Most drivers know that underinflated tires are a safety hazard. But many don't recognize the dashboard warning light that signals a problem with a tire.
A national survey by Schrader International, considered the inventor of the pneumatic tire valve used on cars today, found that 42% of drivers can't accurately identify the tire pressure monitoring system (TPMS) dashboard warning symbol.
The symbol, a yellow or red outline of a tire surrounding an exclamation point, alerts drivers to flats or a loss of pressure in one or more tires. It has been standard on vehicles sold in the U.S. since the 2008 model year.
Schrader estimates that more than 104-million vehicles in the U.S. are now equipped with a tire pressure monitoring system.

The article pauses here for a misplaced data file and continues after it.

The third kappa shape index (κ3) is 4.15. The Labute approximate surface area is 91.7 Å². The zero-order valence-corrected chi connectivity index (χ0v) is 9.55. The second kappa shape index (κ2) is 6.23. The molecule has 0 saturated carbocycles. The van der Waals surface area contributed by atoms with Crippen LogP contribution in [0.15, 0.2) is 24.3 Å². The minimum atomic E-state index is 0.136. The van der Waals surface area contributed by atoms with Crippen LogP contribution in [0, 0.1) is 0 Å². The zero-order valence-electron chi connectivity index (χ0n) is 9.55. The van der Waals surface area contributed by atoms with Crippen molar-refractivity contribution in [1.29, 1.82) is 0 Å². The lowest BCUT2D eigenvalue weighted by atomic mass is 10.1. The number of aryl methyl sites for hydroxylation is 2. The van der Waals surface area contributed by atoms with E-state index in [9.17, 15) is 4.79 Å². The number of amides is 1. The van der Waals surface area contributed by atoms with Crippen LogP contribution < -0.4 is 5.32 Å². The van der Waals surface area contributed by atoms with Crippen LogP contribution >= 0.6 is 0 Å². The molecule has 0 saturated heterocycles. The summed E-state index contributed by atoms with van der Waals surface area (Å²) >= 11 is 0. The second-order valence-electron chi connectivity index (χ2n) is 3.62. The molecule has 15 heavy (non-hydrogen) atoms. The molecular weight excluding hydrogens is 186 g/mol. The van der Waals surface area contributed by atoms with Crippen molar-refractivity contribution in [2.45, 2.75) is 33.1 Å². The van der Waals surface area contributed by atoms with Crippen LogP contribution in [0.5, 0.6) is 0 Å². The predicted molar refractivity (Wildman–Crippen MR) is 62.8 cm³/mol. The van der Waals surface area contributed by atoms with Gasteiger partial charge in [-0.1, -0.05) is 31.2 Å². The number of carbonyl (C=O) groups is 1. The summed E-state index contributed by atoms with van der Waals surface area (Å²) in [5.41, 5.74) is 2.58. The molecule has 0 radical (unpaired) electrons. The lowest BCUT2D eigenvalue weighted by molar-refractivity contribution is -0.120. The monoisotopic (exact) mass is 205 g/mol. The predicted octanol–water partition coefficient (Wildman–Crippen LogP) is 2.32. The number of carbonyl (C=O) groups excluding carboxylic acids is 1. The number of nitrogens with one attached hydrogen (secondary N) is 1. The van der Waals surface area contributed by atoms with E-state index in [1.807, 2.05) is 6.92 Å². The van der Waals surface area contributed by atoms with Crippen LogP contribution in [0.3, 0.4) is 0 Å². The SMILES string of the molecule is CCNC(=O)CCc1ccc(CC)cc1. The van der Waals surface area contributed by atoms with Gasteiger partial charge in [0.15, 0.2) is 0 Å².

But the warning symbol continues to be a mystery to drivers. Back in 2008, a similar survey found that 46% of drivers didn't recognize the warning light.
Schrader has launched a campaign to raise awareness of the symbol and get drivers to take action when the warning light goes on. About 10% of drivers admit to having intentionally ignored a TPMS warning, the company said.
That's a problem.
Schrader estimates that underinflated tires waste 3.5-million gallons of gasoline daily.